8 weeks with blender
This is the first chapter of a series of posts about my experience learning and working with the open-source application, Blender. I'll spend at least 30 minutes every day over a period of 8 weeks working directly with Blender and I'll post my discoveries, links and ideas at least once a week. The series assumes no knowledge of Blender by readers. It's a "start from scratch" column.
What is Blender?
Blender is a free, open-source professional 3D application that has a large international community of users and volunteers. Founded by Ton Roosendaal in 1995. Since then Ton has lead the community to develop Blender as a professional 3D tool to "create animated films, visual effects, art, 3D printed models, interactive 3D applications and video games".
The reason I've chosen Blender for this 8 week learning quest is because, a) it's free and open-source which means everyone can download and work with the program, b) the community is huge with all kinds of tutorials, free content and plugins being shared every single day, and c) Blender is more than just a 3D application it has a game-engine, a video editor, a compositor and a motion-tracking app all rolled into one.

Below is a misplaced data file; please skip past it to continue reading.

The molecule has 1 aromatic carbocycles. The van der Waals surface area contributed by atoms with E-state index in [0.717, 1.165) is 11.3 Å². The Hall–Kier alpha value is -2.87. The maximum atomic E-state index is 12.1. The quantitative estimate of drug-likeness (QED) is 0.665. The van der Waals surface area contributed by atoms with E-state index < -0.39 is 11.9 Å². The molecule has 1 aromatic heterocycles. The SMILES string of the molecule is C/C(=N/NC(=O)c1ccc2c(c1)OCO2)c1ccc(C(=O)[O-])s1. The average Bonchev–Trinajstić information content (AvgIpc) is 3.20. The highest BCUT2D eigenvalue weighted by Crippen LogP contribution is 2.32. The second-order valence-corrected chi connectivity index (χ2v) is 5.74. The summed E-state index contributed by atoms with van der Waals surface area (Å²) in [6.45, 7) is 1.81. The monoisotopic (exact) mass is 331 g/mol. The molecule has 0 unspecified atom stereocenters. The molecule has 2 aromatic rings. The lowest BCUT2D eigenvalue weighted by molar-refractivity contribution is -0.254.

In short, you can do practically anything in Blender and I hope to work/learn to become proficient with the program and to meet individuals in the community who are artists and coders for Blender. Then I'll bring it all back to you, our reader, and share my discoveries and knowlege
What's to Come
Although I've worked in Blender in the past, I still have a lot to learn. I'll post tutorials, videos, links to websites, links to free content and plug ins, interviews with Blenderheads and I'll share my observations along the way. Plus, I'll post comments and ideas from members of the Blender community.
Unlike my previous "Year with Houdini" articles, I'm going to make this series much less technical. You'll be able to download Blender and try some of the things I learn or you can simply download/view the content I (and the Blender community) provide and work on it yourself in your own time.
The Blender community is incredibly gracious and share practically everything. We'll have a lot of free content in our future articles.
- My friends at the Renderosity Blender forum have been most helpful in planning this series especially Lobo3433.
- Blender.org is the central hub to download the program and meet the community
- Blendernation.com is the second stop on the Blender tour because there is so much content and shared information by the massive Blender community at this website.
- For a complete history of Blender you can check the wikipedia entry or try Blender.org